Because there is no electrical communication between the lens and camera, and also because of my heartfelt hope that there is nothing wrong with the camera, the only remaining aspect that I can see is the mechanical connections related to the iris. And because the other 67 lens works OK with the adapter, then I would put on my +4 diopter glasses and carefully inspect the two lenses mechanical interfaces for any differences. For example, are both the "suspect" lens' iris interfaces free of any bend or wear relative to those of the "good" lens? Does rotating the aperture setting on the "suspect" lens always cause the related lever to move correctly on the adapter's camera interface?

With the "suspect" lens on auto, and the camera ON, fixed ISO, and in some aperture priority mode, does the estimated exposure time shown in the viewfinder with a half shutter button press change as the aperture setting on the lens is manually changed? (I'm not sure of this one as I haven't tested it, but somehow the iris setting has to be known without an electrical reading, and this knowledge has to be obtained either before or during exposure for the camera to set the exposure time.)
06-10-2019, 09:57 AM   #11
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QuoteOriginally posted by kaseki Quote
Because there is no electrical communication between the lens and camera, and also because of my heartfelt hope that there is nothing wrong with the camera, the only remaining aspect that I can see is the mechanical connections related to the iris. And because the other 67 lens works OK with the adapter, then I would put on my +4 diopter glasses and carefully inspect the two lenses mechanical interfaces for any differences. For example, are both the "suspect" lens' iris interfaces free of any bend or wear relative to those of the "good" lens? Does rotating the aperture setting on the "suspect" lens always cause the related lever to move correctly on the adapter's camera interface?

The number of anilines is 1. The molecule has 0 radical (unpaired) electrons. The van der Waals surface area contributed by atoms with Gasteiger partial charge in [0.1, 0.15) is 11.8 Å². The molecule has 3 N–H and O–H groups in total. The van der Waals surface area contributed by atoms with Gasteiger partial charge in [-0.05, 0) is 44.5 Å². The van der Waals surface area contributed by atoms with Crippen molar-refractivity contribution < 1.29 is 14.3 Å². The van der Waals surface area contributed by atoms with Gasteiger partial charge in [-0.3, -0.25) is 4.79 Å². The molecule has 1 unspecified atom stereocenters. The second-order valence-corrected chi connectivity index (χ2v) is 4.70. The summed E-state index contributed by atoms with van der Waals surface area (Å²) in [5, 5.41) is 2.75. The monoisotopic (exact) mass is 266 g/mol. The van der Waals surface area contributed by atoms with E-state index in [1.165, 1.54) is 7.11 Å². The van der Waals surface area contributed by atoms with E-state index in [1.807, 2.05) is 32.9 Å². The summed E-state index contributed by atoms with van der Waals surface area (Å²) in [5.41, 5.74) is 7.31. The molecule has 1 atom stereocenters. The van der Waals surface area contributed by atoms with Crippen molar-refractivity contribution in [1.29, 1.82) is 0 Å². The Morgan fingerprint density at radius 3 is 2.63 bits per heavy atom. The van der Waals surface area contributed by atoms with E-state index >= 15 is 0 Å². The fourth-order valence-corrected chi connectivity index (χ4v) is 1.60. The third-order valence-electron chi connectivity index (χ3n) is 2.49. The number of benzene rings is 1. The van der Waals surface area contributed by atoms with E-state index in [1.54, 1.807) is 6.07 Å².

With the "suspect" lens on auto, and the camera ON, fixed ISO, and in some aperture priority mode, does the estimated exposure time shown in the viewfinder with a half shutter button press change as the aperture setting on the lens is manually changed? (I'm not sure of this one as I haven't tested it, but somehow the iris setting has to be known without an electrical reading, and this knowledge has to be obtained either before or during exposure for the camera to set the exposure time.)
Thank you for this information/suggestions. Now, however, even with the 55mm lens, I cannot get a repeat on the black frames. From all the fine comments/suggestion that you and others have made, I am strongly suspecting a lens iris problem and not a camera problem. I love this 55mm and find it among the sharpest Pentax medium format lenses--and I have almost all of both the 645s and the 67s. On the other hand, you can pick up copies of the 67/55 for peanuts nowadays, less than $200 last time I looked. I catch myself wishing Pentax had reworked the 55/4.0 to create a 55/2.8 the way they did with the 75/4.5.

Thanks to all, and will report any further developments in this same place.